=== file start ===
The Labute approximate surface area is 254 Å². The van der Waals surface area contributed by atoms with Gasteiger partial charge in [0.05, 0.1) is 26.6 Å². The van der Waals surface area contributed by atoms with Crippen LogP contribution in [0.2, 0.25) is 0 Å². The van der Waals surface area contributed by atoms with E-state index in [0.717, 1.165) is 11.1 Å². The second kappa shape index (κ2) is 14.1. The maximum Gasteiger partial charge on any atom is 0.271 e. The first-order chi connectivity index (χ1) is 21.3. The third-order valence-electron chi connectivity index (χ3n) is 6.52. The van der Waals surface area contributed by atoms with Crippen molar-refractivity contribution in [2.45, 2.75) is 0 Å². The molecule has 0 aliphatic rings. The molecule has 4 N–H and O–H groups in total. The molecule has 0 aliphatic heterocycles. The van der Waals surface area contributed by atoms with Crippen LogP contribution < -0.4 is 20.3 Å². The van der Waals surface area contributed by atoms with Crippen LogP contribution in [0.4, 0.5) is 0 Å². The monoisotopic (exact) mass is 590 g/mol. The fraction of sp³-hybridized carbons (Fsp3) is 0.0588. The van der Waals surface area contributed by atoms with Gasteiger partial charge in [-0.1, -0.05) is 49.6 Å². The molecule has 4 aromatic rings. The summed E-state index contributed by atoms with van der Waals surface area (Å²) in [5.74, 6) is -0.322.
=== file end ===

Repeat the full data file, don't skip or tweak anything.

The Labute approximate surface area is 254 Å². The van der Waals surface area contributed by atoms with Gasteiger partial charge in [0.05, 0.1) is 26.6 Å². The van der Waals surface area contributed by atoms with Crippen LogP contribution in [0.2, 0.25) is 0 Å². The van der Waals surface area contributed by atoms with E-state index in [0.717, 1.165) is 11.1 Å². The second kappa shape index (κ2) is 14.1. The maximum Gasteiger partial charge on any atom is 0.271 e. The first-order chi connectivity index (χ1) is 21.3. The third-order valence-electron chi connectivity index (χ3n) is 6.52. The van der Waals surface area contributed by atoms with Crippen molar-refractivity contribution in [2.45, 2.75) is 0 Å². The molecule has 0 aliphatic rings. The molecule has 4 N–H and O–H groups in total. The molecule has 0 aliphatic heterocycles. The van der Waals surface area contributed by atoms with Crippen LogP contribution < -0.4 is 20.3 Å². The van der Waals surface area contributed by atoms with Crippen LogP contribution in [0.4, 0.5) is 0 Å². The monoisotopic (exact) mass is 590 g/mol. The fraction of sp³-hybridized carbons (Fsp3) is 0.0588. The van der Waals surface area contributed by atoms with Gasteiger partial charge in [-0.1, -0.05) is 49.6 Å². The molecule has 4 aromatic rings. The summed E-state index contributed by atoms with van der Waals surface area (Å²) in [5.74, 6) is -0.322.